2 Kings 23:15 Even the altar at Bethel, the high place made by Jeroboam son of Nebat, who had caused Israel to sin—even that altar and high place he demolished. He burned the high place and ground it to powder, and burned the Asherah pole also.
Deuteronomy 12 demands one place of worship, which is exactly what the demolition of all high places (idol and non-idol) and killing of pagan priests and general smiting of all religious things outside Jerusalem would do. It creates a centralised base of worship. This all seems to confirm that the book in question is Deuteronomy.
If the book of Deuteronomy had merely been lost, I argued, why weren't there some elderly people who remembered it? Grandparents? Or how about younger people who had been told some Torah from Deuteronomy - for example, the opening words of the Shema (Deut. 6:4) - why didn't anyone remember it? In writing this up, I even crunched some numbers.
Menashe, the wicked king of Judah to whom the forgetting of Deuteronomy is attributed, ruled for 45 years. His son Amon then succeeded him and ruled for all of two years before he was killed. Then Josiah, Amon's son emerged as ruler. In his 18th year he found the book which is the subject of our discussion. That's 55 years in total and since we know that the average life expectancy was around 70 years (Psalms 90:10) it's entirely plausible that someone could have remembered one of the famous passages from Deuteronomy.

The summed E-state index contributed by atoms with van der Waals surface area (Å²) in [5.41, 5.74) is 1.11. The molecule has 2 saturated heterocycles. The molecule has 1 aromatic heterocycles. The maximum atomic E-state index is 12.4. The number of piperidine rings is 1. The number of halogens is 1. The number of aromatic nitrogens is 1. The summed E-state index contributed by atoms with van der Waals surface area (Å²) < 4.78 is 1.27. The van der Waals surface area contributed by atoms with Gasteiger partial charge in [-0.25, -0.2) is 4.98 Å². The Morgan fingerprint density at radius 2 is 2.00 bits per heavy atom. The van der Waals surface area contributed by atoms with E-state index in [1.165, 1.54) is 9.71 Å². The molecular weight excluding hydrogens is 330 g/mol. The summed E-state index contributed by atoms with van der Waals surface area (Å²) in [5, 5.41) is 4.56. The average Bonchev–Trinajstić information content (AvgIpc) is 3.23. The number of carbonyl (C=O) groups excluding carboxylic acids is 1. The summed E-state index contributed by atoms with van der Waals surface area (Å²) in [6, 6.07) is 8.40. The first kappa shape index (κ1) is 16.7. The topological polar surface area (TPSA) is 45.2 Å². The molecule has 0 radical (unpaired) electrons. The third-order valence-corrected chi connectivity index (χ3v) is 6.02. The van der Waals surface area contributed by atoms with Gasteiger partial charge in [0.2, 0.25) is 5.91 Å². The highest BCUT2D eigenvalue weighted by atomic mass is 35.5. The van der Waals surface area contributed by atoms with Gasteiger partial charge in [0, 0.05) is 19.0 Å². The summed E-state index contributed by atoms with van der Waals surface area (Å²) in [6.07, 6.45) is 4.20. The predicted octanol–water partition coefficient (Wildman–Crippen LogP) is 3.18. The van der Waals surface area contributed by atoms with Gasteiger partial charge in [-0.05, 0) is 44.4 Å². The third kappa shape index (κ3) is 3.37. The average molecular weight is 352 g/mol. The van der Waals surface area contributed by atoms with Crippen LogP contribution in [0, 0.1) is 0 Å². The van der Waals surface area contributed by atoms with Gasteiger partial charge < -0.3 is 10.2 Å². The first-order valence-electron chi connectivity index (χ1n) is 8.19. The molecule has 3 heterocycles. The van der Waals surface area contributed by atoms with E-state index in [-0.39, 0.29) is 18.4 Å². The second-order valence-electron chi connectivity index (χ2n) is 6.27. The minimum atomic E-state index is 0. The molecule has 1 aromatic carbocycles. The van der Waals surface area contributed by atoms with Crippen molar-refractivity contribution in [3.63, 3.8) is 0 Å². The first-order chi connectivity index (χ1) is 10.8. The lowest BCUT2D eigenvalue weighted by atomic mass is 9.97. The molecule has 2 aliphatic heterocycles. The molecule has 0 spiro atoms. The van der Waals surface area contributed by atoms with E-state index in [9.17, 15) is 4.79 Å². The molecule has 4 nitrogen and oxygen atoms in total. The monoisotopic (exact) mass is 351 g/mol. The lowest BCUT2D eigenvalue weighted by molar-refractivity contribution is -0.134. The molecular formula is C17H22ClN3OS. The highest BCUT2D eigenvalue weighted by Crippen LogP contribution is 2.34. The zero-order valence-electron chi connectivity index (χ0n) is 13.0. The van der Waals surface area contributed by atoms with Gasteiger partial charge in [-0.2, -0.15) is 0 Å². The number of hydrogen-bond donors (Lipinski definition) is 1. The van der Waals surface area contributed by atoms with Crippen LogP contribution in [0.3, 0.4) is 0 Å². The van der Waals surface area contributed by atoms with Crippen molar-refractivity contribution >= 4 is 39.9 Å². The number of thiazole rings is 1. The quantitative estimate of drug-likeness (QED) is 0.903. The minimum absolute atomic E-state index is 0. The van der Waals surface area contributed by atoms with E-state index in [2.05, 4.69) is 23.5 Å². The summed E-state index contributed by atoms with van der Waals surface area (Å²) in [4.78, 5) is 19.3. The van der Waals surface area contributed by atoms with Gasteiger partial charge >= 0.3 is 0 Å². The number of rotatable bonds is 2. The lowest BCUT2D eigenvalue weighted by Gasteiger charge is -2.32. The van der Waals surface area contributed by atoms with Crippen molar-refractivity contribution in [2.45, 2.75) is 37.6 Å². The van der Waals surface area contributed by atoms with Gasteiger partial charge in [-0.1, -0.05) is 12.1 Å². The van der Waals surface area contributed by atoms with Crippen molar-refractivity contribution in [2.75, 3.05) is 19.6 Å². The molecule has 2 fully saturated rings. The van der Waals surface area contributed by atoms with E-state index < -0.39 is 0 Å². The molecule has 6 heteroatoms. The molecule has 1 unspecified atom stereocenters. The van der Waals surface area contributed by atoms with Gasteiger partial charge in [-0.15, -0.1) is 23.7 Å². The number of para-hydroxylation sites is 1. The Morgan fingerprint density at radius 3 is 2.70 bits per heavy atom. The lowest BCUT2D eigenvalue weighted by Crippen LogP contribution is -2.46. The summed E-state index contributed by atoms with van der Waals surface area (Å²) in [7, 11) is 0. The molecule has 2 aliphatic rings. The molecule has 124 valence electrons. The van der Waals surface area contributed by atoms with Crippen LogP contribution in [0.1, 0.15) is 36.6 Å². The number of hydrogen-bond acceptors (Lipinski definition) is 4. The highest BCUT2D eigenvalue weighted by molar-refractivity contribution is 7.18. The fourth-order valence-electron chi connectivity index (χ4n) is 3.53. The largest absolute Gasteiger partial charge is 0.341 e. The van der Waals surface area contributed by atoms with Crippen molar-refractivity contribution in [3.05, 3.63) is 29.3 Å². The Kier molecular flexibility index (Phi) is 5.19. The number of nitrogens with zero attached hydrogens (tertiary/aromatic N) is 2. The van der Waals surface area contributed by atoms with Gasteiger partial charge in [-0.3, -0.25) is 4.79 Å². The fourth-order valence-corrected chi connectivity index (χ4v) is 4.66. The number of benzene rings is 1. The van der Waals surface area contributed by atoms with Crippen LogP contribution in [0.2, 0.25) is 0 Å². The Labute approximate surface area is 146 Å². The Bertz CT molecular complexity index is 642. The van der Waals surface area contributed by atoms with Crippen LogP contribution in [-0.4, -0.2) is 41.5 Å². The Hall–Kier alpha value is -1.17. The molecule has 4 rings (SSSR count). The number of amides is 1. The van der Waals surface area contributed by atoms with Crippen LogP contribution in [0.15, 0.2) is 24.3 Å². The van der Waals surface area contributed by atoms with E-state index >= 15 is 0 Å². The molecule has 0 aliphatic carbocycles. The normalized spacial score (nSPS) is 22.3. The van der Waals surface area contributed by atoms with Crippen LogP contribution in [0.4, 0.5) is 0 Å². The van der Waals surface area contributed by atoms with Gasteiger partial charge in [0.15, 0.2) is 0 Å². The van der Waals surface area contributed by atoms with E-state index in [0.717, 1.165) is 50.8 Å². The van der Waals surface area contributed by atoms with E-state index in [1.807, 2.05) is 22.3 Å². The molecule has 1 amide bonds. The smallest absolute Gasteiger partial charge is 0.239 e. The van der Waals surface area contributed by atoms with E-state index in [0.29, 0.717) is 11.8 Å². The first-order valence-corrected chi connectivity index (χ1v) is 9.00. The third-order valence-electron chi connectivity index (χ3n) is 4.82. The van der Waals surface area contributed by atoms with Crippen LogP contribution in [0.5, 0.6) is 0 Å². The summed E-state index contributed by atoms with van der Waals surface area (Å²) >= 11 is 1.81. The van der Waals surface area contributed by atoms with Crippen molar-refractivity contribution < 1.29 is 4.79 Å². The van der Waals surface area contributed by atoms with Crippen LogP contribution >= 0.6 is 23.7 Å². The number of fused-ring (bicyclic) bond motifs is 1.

However, this is without factoring in that Menasseh ultimately repented of his evil ways and reinstated his saintly father's religious ordinances, so it's quite unlikely any forgetting of anything could happen just in Menasseh's reign, or in the two years of his son.
What suggests itself more logically, and in view of the evidence, is that the book of Deuteronomy was newly written and introduced to the people in Josia's reign, whilst inventing the notion that it was an old but forgotten book and Menasseh was used as a scapegoat to validate the story.
Why would they do this?
Easy. The temple needed cash for repairs and the priests of the temple needed to consolidate their power. The economic gain in having all sacrifices brought to the temple in Jerusalem, as opposed to any of the other "high places," is obvious, as is the effect of the entire nation giving tithes to the priests and levites. This effect is magnified as it was only the local Levites and the family of Hulda and Hezkia - descendants of Zadok - who were able to officiate at the Temple, whilst the northern Levites were demoted (they were non-Zadokites) - in essence, the central Jerusalem temple and one particular and powerful Levite family were benefiting from this new arrangement.
Is it any wonder a high priest "found" this document? And any wonder that Hulda, the high priests cousin and not anyone else, validated it? And any wonder that only Zadokites were able to officiate (validated by Ezekiel)?
Myth of the 13 Torah Scrolls
Interestingly, the book found is said to be written in Moses' own hand, no less. But if Moses existed, did he even have access to parchment in such quantity? Doubtful, considering that medium wouldn't be commonplace until 5 BCE. Parchment did exist as early as somewhere between 2613BC-2484BC.
Generally, everything was being written on papyrus or stone - which is why, I suppose, we have the idea of the tablets of stone.
Specific responses to Gamaliel
As for Persia being unknown in the Torah, what has that to do with anything? Deuteronomy doesn't give us any new history, it merely concisely (relative to the rest of the book) notes the history of Moses and Israel in the desert, before going on to give laws which are extremely favourable to the economy of the temple and Kingdom of Josiah.